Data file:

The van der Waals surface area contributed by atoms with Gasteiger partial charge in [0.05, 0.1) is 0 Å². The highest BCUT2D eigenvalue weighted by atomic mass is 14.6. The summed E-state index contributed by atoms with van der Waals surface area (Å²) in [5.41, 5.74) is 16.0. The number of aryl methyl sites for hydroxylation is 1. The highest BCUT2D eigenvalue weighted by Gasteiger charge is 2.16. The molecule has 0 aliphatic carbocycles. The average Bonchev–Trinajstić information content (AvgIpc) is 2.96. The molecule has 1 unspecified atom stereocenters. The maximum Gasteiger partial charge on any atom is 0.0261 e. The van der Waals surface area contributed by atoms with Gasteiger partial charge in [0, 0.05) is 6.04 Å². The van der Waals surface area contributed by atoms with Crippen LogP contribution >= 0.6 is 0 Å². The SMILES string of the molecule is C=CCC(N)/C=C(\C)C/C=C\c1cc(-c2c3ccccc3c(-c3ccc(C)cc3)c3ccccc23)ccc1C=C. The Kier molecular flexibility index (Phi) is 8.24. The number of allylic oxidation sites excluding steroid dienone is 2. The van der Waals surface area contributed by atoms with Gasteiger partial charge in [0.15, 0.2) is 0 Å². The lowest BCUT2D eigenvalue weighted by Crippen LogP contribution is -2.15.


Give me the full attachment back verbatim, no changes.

The van der Waals surface area contributed by atoms with Gasteiger partial charge in [0.05, 0.1) is 0 Å². The highest BCUT2D eigenvalue weighted by atomic mass is 14.6. The summed E-state index contributed by atoms with van der Waals surface area (Å²) in [5.41, 5.74) is 16.0. The number of aryl methyl sites for hydroxylation is 1. The highest BCUT2D eigenvalue weighted by Gasteiger charge is 2.16. The molecule has 0 aliphatic carbocycles. The average Bonchev–Trinajstić information content (AvgIpc) is 2.96. The molecule has 1 unspecified atom stereocenters. The maximum Gasteiger partial charge on any atom is 0.0261 e. The van der Waals surface area contributed by atoms with Gasteiger partial charge in [0, 0.05) is 6.04 Å². The van der Waals surface area contributed by atoms with Crippen LogP contribution >= 0.6 is 0 Å². The SMILES string of the molecule is C=CCC(N)/C=C(\C)C/C=C\c1cc(-c2c3ccccc3c(-c3ccc(C)cc3)c3ccccc23)ccc1C=C. The Kier molecular flexibility index (Phi) is 8.24. The number of allylic oxidation sites excluding steroid dienone is 2. The van der Waals surface area contributed by atoms with Gasteiger partial charge in [0.15, 0.2) is 0 Å². The lowest BCUT2D eigenvalue weighted by Crippen LogP contribution is -2.15.